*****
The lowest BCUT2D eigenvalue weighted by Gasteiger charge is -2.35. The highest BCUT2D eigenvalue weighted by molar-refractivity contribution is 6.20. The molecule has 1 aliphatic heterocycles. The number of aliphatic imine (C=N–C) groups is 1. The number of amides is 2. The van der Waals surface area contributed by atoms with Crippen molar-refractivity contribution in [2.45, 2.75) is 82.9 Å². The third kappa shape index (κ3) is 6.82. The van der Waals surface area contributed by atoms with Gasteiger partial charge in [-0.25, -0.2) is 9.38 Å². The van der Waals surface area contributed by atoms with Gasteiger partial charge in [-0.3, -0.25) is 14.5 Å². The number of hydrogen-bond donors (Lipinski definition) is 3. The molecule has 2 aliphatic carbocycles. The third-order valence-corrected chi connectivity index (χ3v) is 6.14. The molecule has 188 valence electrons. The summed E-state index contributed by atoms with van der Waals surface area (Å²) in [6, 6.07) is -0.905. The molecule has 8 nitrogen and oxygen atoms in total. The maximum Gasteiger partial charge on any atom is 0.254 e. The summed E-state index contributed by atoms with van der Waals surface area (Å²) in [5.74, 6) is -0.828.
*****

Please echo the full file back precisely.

The lowest BCUT2D eigenvalue weighted by Gasteiger charge is -2.35. The highest BCUT2D eigenvalue weighted by molar-refractivity contribution is 6.20. The molecule has 1 aliphatic heterocycles. The number of aliphatic imine (C=N–C) groups is 1. The number of amides is 2. The van der Waals surface area contributed by atoms with Crippen molar-refractivity contribution in [2.45, 2.75) is 82.9 Å². The third kappa shape index (κ3) is 6.82. The van der Waals surface area contributed by atoms with Gasteiger partial charge in [-0.25, -0.2) is 9.38 Å². The van der Waals surface area contributed by atoms with Gasteiger partial charge in [-0.3, -0.25) is 14.5 Å². The number of hydrogen-bond donors (Lipinski definition) is 3. The molecule has 2 aliphatic carbocycles. The third-order valence-corrected chi connectivity index (χ3v) is 6.14. The molecule has 188 valence electrons. The summed E-state index contributed by atoms with van der Waals surface area (Å²) in [6, 6.07) is -0.905. The molecule has 8 nitrogen and oxygen atoms in total. The maximum Gasteiger partial charge on any atom is 0.254 e. The summed E-state index contributed by atoms with van der Waals surface area (Å²) in [5.74, 6) is -0.828.